Blowing Glass And Breaking Barriers: Female Glassblower Reflects On Career Through Writing

Kathy Ashby demonstrating glassblowing at the Toronto Harbourfront in 1974
Kathy Ashby demonstrating glassblowing at the Toronto Harbourfront in 1974. Photo courtesy of Kathy Ashby

Bracebridge artist Kathy Ashby spent nearly four decades blowing glass and breaking barriers for women in a male-dominated industry. Though her days of glassblowing are behind her, she continues to inspire women, young and old, through her writing.

Kathy Ashby working with hot glass at various glassblowing demonstrations
Kathy Ashby working with hot glass at various demonstrations. Photos courtesy of Kathy Ashby

Ashby’s experiences forging a path for women in glassblowing is what inspired her piece “A Man’s Profession” in Be You, a new installment of Chicken Soup for the Soul released last month. She talks about her career and how her experiences in glassblowing help show her granddaughter the many possibilities that lie before her. Ashby was first introduced to glassblowing at Sheridan College in the early 70s. Throughout her studies, she learned about all kinds of materials from fabrics and clay to wood and metal, but the excitement of glassblowing captured her interest. Her class only studied glass for a couple of weeks, but two weeks was all she needed to be hooked, leading her to major in glassblowing in her second year.

“It’s very spontaneous, it’s intense. You can’t go away and have a coffee and come back, it’ll break,” Ashby said. “You make your decisions then and there, and sometimes you think you’re making a swan, but it turns into something else because something happens with the glass. It’s a moving material, and so it’s never boring.”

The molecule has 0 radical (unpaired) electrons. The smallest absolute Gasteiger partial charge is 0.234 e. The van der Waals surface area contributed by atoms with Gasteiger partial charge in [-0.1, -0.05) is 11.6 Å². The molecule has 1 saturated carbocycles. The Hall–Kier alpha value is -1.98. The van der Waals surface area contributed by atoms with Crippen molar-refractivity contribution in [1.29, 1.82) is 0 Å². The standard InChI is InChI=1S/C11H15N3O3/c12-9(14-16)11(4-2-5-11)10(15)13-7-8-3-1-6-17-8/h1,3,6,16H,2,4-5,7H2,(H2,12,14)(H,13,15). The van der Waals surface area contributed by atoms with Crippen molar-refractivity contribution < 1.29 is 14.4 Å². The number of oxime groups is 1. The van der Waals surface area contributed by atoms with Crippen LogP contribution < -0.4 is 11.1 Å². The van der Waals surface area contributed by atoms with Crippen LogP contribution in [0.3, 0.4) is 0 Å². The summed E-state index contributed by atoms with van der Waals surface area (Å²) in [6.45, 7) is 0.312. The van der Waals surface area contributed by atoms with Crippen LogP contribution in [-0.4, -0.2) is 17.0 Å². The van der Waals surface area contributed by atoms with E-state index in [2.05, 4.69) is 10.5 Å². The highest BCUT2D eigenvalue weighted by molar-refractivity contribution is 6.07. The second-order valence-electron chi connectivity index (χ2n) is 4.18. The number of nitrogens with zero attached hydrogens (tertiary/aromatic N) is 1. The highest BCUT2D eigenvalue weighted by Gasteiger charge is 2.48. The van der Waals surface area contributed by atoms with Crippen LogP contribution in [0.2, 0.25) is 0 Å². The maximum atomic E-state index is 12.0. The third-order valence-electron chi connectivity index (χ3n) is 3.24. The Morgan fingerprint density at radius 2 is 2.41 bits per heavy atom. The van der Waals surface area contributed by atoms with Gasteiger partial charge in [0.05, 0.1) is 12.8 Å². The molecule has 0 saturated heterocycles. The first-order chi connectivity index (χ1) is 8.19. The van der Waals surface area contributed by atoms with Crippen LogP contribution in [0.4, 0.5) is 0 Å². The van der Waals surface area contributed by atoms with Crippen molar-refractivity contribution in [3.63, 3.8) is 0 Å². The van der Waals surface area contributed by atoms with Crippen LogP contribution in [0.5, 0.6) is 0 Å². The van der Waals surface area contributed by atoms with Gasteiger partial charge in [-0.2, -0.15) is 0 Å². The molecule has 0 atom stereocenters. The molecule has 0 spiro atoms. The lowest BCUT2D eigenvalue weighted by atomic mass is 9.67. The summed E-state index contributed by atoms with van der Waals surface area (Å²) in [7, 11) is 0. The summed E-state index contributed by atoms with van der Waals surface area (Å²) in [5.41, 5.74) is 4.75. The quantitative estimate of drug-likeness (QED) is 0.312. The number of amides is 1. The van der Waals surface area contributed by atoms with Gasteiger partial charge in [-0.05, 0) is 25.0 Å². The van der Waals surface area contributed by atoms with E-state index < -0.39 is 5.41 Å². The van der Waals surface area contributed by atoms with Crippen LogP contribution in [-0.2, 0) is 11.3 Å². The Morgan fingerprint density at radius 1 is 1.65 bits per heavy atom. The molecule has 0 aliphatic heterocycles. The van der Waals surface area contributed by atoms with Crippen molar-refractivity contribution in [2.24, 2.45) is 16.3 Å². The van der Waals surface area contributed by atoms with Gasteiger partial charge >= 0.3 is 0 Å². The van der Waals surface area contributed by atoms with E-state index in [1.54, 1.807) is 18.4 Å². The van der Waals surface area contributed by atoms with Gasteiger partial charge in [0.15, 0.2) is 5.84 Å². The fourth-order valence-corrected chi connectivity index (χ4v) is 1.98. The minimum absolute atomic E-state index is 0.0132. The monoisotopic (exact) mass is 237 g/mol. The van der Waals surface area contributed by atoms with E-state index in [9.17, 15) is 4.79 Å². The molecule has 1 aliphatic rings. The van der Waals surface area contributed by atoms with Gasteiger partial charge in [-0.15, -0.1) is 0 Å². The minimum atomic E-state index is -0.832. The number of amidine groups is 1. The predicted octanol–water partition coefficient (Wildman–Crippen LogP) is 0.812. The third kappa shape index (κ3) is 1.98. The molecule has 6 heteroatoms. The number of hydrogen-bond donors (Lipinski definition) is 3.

At Sheridan, Ashby learned how to make furnaces and glass from scratch as well as how to use 14th century tools to do hand glassblowing, also known as furnace work. She became adept at using a blow pipe and pontil rod to make all kinds of pieces, and soon she expanded her skills by learning lampworking. 

Ashby quickly took to lampworking, also called flameworking, because she appreciated the intensity of having the flame right in front of her. It also allowed her to get pinpoint accuracy and create tiny details on her pieces, such as zippers, buttons and snaps.

Solo exhibition 1974 - pieces of hot blown glass Sheridan College, titled 'Statement of Process'.
Kathy Ashby’s solo exhibition titled ‘Statement of Process’ at Sheridan College in 1974. Photo courtesy of Kathy Ashby

“I wanted to explain to the public what glass is to a glass blower,” Ashby said. “It’s constantly moving, so I tried to make it look like even though it was cold and hard, you could still zip it up again or button it up or lace it up.”

She dabbled in stained glass for a while before creating miniature glass pieces, but regardless of the method she used, she was breaking ground as a woman in the industry.